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How does the body fight infection? What causes inflammation? These are only a few questions that have been asked by many doctors across the globe. One thing that is known for certain about infection is that there is a particular sub-group of enzymes called NOS’s (eNOS, nNOS and iNOS) that produce Nitric Oxide (NO), a molecule radical capable of oxidizing proteins and alter their function. In our study we focus on inducible Nitric Oxide Synthase (iNOS). NOS’s are comprised of oxidase and reductase domains liked by Camodulin (CAM), a polypeptide linker. According to prior studies and SEM photographs, inducible Nitric Oxide’s input and output states were analyzed showing the enzyme as highly malleable molecule virtually creating a shape-shifting enzyme capable of various shapes, however, the internal placement of the oxidase and reductase domain within iNOS is not clearly understood. As a result, the method of transport for NOwas not revealed. This enzyme is responsible for the releasing of NOthroughout the body when activated. NOthen targets sites of infection and as a result, causes inflammation in the effected area. The true question is, what method of transport does iNOS use to safely transfer NO(a protein nitrosylating agent) throughout the body as NOis known to be a highly reactive substance. Our computational research study utilized a protein-protein docking program (PatchDock) and a molecular visualizer (PyMol) in order to gain a digital grasp of the transfer path of the NOmolecule to NO-carrier proteins like S100A9.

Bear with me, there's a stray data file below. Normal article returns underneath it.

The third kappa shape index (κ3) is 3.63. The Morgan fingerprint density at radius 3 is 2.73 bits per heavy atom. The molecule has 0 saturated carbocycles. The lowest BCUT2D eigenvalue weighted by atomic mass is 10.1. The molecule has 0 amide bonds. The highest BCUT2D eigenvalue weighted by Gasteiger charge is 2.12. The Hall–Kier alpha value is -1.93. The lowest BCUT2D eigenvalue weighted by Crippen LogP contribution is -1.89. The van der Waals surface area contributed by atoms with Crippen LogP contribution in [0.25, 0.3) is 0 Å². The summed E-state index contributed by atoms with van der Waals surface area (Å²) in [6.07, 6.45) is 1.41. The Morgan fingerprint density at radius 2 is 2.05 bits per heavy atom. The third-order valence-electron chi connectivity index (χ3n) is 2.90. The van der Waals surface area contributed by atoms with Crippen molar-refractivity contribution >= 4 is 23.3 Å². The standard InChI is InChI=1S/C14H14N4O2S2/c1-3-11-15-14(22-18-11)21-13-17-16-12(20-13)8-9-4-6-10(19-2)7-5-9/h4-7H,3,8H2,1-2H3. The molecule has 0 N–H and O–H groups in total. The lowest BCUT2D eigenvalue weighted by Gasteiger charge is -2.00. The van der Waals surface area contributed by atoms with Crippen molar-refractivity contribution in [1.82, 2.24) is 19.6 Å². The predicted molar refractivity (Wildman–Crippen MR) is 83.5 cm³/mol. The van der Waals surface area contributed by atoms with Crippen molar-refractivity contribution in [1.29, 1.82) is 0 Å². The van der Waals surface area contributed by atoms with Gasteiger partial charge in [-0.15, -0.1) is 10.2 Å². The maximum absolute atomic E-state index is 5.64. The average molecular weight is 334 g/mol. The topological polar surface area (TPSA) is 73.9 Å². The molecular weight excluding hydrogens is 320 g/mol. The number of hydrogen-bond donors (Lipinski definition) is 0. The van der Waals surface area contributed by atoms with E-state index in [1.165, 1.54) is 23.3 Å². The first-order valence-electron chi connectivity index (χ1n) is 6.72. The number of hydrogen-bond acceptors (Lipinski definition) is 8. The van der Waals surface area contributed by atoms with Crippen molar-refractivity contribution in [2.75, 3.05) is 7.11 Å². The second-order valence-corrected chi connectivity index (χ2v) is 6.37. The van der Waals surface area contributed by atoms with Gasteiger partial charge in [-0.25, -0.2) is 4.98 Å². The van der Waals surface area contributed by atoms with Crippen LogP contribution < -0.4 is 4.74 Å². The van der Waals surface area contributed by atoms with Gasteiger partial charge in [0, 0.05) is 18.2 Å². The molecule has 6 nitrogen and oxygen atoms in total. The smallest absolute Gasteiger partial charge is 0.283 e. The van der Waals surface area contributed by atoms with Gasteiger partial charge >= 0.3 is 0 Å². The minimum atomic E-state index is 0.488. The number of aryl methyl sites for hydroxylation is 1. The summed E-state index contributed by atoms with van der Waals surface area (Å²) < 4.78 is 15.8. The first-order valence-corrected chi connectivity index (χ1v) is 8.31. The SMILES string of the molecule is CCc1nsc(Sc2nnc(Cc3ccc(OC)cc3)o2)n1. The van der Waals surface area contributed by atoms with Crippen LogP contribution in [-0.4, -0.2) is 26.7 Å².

College of Sciences and Health Professions
Smith, Kia, "Nitrosylation of S100A8/ A9 protein complex by inducible Nitric Oxide Synthase" (2015). Undergraduate Research Posters 2015. 21.
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